7 July 2017 was a momentous day for disarmament and arms control. On that day, 122 states approved the Treaty on the Prohibition of Nuclear Weapons, often called ‘the ban treaty’, at the United Nations in New York. Once 50 states have ratified the treaty, nuclear weapons will be illegal. The agreement will prohibit the possession of nuclear weapons for all states in the same way as the chemical and biological weapon conventions have prohibited those weapons for all.
In the final report of the 2010 Non-Proliferation Treaty (NPT) Review Conference, the parties to the treaty expressed ‘their deep concern over the catastrophic consequences of any use of nuclear weapons’. Since then, it has taken three international conferences to debate these consequences, a humanitarian pledge signed by over 100 states and a UN Open-ended Working Group to agree to start negotiations on a prohibition treaty. Consequently, the treaty is above all a humanitarian achievement recognizing the indiscriminate nature and uniquely destructive power of nuclear weapons.
This is also reflected in the process. Civil society has been an organic part of the negotiations. The voices of the victims of nuclear weapons and nuclear weapon testing have been heard as never before. In her deeply moving closing statement, Setsuko Thurlow, an atomic bomb survivor, said: ‘This is the beginning of the end of nuclear weapons’.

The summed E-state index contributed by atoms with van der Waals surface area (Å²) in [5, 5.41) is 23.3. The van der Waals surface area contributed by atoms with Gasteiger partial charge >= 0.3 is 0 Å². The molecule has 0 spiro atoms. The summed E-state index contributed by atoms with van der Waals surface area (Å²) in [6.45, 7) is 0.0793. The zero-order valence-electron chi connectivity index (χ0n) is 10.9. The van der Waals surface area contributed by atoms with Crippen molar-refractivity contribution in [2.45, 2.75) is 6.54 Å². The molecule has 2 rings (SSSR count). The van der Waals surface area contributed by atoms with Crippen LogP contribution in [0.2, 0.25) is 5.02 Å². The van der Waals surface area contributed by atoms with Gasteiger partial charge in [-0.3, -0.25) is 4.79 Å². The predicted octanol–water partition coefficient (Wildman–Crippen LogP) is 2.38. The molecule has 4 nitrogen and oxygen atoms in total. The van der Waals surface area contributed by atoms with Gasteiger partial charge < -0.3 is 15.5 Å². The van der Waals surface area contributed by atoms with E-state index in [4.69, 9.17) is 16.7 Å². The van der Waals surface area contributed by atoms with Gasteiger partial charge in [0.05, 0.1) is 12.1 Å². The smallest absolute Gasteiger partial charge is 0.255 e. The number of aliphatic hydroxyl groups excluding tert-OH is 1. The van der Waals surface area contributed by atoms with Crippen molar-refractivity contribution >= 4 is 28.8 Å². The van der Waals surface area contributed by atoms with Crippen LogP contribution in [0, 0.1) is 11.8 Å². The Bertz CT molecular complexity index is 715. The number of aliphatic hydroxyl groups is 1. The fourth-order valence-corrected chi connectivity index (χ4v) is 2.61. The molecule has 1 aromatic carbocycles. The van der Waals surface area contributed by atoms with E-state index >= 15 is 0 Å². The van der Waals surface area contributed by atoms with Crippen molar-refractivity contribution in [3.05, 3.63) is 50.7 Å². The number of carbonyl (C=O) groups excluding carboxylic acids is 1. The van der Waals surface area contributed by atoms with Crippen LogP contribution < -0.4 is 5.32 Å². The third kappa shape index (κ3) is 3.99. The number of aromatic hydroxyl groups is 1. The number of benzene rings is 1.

The Nuclear Non-proliferation Regime
None of the world’s nine nuclear-armed states participated in the negotiations. Nor, at least in the near future, will they be among the states to ratify the treaty. They continue to claim that nuclear weapons are an indispensable part of their security while at the same time actively working to prevent other states from developing them.
Most of the nuclear-armed states and the states protected under the so-called nuclear umbrella voted against negotiations on the Treaty when they were proposed in a resolution in the General Assembly in December 2016. China, India and Pakistan abstained and North Korea voted in favour. None of the nuclear-armed states or the states protected by the US nuclear umbrella participated in the negotiations. The Netherlands, a NATO country that abstained in the UN vote, was the only nuclear-protected state to participate in the treaty negotiations—and the only state to vote against the final text of the prohibition treaty. Singapore abstained.
This new legal prohibition comes at a time when many experts consider the existing nuclear non-proliferation regime to be in crisis. The cornerstone of this regime is the NPT, which opened for signature in 1968 and entered into force in 1970. It gave the five nations that had exploded a nuclear weapon/device before 1 January 1967 the right to possess nuclear weapons, provided that they commenced negotiations on complete and general nuclear disarmament. The new treaty is a forceful confirmation of article VI of the NPT.
The NPT is reviewed every five years. The final conference document, which is approved by consensus, describes the issues at stake, and proposes future action and reform. The final document of the 2000 Review Conference produced a list of 13 practical steps to be taken. The 2010 Review Conference defined an action plan with 64 actions. The lack of implementation of or concrete results from both documents has been severely criticized. Furthermore, the review conferences in 2005 and 2015 were unable to produce a final document.
There is general agreement that reform of the NPT is needed but no agreement on what form this reform should take. There are two parallel agendas for reform. First, the agenda of Washington and its allies, which seeks to constrain the non-nuclear weapon states by limiting enrichment and reprocessing rights, tightening export controls, imposing more rigorous inspections, and making the need for an Additional Protocol compulsory and withdrawal from the NPT—currently a legal right—impossible.